Defensive coordinator Dick LeBeau believes there is plenty of heat to go around. The Steelers aren't putting much pressure on the quarterback - they're averaging a so-so 2.2 sacks per game - and have spent the first portion of the year dealing with injuries to safety Troy Polamalu and linebackers James Harrison and LaMarr Woodley among others.

Given time to work, Manning, Palmer and Hasselbeck were all able to play like guys in the middle of their prime, not ones well on the other side of their careers.

``It's not the line, it's not the linebacker, it's not the defensive backs and it's not the defensive plays that are called, but it's a combination thereof,'' LeBeau said. ``All these players are one-play games and we have to be the ones that make the play at the end of the game to make things swing our way.''

It's something Taylor flourished at last fall when he put together a Pro Bowl-caliber season, one that ended with him chasing Denver's Demaryius Thomas into the end zone on the first play of overtime as the Broncos pulled off a stunning 29-23 wild card victory.

Taylor insisted all summer the play didn't haunt him, that he was over it. Still, he allows the 80-yard catch-and-run may have shown he was vulnerable.

``Every season ain't going to be the same season,'' Taylor said. ``What I have is 11 more games left.''

True, though the Steelers need to get better quickly if they want to emerge from the murky waters of the AFC. On Sunday they face one of the top quarterback-receiver combinations in the league in Andy Dalton and A.J. Green.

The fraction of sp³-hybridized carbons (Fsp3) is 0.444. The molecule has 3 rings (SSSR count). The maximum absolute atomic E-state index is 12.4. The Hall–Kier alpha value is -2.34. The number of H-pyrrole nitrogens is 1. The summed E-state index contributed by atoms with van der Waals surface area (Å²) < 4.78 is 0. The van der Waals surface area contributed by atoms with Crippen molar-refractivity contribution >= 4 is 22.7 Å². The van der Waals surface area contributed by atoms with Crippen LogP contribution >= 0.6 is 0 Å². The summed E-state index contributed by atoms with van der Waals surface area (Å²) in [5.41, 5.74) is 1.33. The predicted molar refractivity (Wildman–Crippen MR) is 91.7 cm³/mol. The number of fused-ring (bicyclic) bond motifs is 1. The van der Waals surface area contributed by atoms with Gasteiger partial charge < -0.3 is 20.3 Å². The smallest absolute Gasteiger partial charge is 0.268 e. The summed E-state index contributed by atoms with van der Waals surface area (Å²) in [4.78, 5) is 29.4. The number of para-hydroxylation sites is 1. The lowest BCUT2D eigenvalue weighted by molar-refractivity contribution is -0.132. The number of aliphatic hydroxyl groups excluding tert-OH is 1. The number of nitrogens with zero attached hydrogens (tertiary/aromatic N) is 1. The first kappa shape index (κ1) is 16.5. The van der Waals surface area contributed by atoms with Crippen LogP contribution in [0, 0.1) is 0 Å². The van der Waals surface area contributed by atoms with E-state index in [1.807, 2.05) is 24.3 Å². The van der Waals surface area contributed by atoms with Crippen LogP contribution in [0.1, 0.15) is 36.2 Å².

It will be Taylor's primary responsibility to keep the 6-foot-4 Green in check. LeBeau doesn't expect Taylor to win every battle, just enough of them.

``It's not a question of if they catch one on you here and there but when and how you respond,'' LeBeau said. ``Ike's a veteran corner and he'll respond and he'll come out fighting.''

NOTES: Steelers QB Ben Roethlisberger left practice early Thursday after rolling his right ankle but said afterward he was ``fine.'' ... Polamalu (calf), running backs Rashard Mendenhall (Achilles) and Isaac Redman (ankle), right tackle Marcus Gilbert (ankle) and linebacker Chris Carter (hamstring) did not practice ... Center Maurkice Pouncey returned to practice and is optimistic his right knee will be good enough to play ... Linebacker Lawrence Timmons also practiced on Thursday. He sat out Wednesday with a previously undisclosed foot problem.

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Capitals listed as underdogs in their first Stanley Cup since 1998

Capitals listed as underdogs in their first Stanley Cup since 1998

The odds have never gone the way of the Washington Capitals.

After years of being the common pick to finally break through and win the Stanley Cup, this was most definitely not the year.

Yet, here we are with the Capitals as one of the final two teams standing.

For their upcoming Stanley Cup Final, the Caps are the underdogs against the Las Vegas Golden Knights.  The opening line from OddsShark has the Golden Knights as -135 money line favorites to win the Stanley Cup. The Capitals were listed as +115 underdogs.

Vegas (the betting entity, not the team) has not exactly been the most reliable this year though. After all, the Golden Knights were 100/1 odds to win the whole thing. Now they are four games away.